For plutocratic insurgents, this strategy is dictated at bottom by a raw cost-benefit analysis: The price the social modernist state asks them to pay in taxes and regulatory burdens outweighs the benefits they believe they receive from living in such a state. Plutocratic insurgents believe they can afford (and therefore everyone should be required) to buy for themselves the sorts of goods that the state was once expected to provide. They live in gated communities, travel via personal jets and private bus fleets, and send their children to exclusive schools. While each of these decisions may be motivated by lifestyle choices or a desire for social differentiation, the result is a progressive moral disinvestment and civic disengagement from the quality of these traditionally public services, especially as the habit of opting out of public services trickles down from the oligarchs to the upper middle classes.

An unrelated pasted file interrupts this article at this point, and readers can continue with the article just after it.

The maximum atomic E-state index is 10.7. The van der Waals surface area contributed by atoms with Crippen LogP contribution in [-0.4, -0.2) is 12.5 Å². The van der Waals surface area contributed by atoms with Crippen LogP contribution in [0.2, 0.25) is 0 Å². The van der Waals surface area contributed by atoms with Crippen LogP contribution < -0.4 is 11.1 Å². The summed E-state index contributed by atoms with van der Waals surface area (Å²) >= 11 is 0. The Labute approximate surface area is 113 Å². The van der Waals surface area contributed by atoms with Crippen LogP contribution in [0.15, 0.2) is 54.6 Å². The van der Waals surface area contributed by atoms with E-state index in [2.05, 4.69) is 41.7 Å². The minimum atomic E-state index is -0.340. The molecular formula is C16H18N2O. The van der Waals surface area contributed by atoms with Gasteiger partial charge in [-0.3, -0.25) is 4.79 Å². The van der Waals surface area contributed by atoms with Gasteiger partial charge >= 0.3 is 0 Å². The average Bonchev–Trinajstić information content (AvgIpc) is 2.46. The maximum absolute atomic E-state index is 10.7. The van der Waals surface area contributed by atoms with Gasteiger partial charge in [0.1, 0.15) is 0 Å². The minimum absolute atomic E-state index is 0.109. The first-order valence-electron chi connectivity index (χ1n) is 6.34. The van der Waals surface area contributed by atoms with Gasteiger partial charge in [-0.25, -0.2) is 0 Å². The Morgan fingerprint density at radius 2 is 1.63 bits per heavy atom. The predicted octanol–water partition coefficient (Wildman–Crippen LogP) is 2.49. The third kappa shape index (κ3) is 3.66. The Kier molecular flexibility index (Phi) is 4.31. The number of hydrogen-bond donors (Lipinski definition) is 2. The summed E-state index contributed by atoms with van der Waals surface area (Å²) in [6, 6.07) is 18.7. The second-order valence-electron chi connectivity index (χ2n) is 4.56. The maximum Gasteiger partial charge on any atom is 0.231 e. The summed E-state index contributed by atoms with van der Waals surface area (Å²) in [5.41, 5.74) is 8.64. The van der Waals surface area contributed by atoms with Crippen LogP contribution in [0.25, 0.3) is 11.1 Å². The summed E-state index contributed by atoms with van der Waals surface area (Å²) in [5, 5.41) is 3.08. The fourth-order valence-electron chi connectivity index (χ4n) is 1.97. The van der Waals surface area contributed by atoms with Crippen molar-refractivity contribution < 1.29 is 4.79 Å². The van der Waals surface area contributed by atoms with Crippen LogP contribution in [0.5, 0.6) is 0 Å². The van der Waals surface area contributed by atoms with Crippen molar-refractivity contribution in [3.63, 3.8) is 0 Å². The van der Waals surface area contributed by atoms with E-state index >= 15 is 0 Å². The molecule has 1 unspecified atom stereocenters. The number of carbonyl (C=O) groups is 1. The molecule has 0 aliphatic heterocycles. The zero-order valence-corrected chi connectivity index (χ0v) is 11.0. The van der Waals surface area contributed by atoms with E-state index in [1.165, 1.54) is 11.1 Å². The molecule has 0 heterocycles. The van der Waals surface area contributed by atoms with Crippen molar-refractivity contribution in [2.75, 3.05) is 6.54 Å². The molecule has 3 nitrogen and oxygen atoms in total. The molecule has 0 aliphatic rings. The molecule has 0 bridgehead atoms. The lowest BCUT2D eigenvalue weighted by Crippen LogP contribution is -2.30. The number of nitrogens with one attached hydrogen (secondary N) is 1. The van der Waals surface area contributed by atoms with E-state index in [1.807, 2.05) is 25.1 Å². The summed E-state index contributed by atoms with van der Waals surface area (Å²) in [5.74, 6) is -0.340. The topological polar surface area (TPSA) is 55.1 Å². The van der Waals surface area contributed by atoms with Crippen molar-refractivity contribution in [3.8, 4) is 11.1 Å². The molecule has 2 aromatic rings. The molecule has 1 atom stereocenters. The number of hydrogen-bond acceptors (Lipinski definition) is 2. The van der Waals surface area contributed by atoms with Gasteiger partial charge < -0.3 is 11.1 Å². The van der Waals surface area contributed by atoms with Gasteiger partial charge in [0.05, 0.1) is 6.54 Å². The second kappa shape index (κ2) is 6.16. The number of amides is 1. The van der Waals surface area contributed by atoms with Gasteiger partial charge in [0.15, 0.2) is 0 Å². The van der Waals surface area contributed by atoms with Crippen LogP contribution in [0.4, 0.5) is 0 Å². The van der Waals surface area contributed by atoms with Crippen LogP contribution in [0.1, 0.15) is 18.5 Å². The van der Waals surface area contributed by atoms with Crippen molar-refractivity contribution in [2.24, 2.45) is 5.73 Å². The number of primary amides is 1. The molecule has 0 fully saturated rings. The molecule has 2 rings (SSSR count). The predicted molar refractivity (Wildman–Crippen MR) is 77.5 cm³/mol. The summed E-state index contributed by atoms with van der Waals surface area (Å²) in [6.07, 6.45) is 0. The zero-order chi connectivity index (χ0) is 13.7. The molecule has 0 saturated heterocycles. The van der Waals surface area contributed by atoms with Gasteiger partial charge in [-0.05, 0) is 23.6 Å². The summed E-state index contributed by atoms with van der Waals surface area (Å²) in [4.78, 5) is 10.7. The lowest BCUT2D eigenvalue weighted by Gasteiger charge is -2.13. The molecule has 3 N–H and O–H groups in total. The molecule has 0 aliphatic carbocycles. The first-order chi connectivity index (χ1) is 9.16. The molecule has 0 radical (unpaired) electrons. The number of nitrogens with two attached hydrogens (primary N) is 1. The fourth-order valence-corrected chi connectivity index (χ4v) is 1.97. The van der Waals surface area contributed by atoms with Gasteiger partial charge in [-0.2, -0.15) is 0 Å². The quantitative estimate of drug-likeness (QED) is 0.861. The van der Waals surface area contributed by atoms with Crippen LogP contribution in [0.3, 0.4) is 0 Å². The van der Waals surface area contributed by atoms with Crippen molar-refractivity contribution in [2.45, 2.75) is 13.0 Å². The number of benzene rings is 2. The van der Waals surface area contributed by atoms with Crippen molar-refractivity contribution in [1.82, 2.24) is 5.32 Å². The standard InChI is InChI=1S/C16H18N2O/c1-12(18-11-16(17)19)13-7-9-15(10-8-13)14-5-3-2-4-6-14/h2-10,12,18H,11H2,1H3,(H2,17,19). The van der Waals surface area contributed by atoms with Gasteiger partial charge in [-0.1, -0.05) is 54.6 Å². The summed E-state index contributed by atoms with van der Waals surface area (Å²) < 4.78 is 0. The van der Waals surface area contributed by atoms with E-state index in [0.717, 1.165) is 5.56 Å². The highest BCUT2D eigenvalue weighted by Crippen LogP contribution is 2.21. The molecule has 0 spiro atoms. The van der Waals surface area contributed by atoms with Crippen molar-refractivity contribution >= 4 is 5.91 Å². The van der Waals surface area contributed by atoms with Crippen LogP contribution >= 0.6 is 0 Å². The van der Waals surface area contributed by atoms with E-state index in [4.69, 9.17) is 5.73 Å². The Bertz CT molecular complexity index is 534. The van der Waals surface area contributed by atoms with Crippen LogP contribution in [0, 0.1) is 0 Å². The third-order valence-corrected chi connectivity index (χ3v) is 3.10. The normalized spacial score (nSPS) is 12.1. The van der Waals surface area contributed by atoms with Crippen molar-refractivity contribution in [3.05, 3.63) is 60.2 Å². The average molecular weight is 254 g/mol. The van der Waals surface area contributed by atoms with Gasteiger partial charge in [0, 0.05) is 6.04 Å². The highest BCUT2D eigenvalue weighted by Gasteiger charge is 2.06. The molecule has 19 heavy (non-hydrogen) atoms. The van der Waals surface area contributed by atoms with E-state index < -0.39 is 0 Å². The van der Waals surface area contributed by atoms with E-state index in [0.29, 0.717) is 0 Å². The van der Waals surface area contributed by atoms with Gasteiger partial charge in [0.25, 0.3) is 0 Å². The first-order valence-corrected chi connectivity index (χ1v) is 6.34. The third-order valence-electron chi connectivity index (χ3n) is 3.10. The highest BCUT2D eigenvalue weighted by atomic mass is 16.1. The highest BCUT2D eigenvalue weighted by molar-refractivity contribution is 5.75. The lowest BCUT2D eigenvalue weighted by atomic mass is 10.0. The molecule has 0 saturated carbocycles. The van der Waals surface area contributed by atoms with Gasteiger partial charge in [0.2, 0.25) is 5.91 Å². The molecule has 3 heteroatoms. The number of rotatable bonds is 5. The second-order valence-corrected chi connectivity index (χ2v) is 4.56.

Leaving aside the undemocratic nature of such private services, or the adverse selection problems that arise from partial privatizations, the hallmark of the arrival of plutocratic insurgency is when the rich begin to revolt against paying taxes for public services they never plan to use. As these public services deteriorate in quality, the result is a self-reinforcing cycle whereby plutocratic insurgents increasingly see no reason to contribute anything to their host societies and, indeed, actively contest the idea that citizenship comes with economic responsibilities.

~ The Twin Insurgency,

“Send me to jail forever. You know, just don’t tell them I got their names. You know, send me away for the break-in. Say that the file wasn’t on the hard drive.”

It’s a list of all the sins and secret bank accounts of the most powerful men in the world.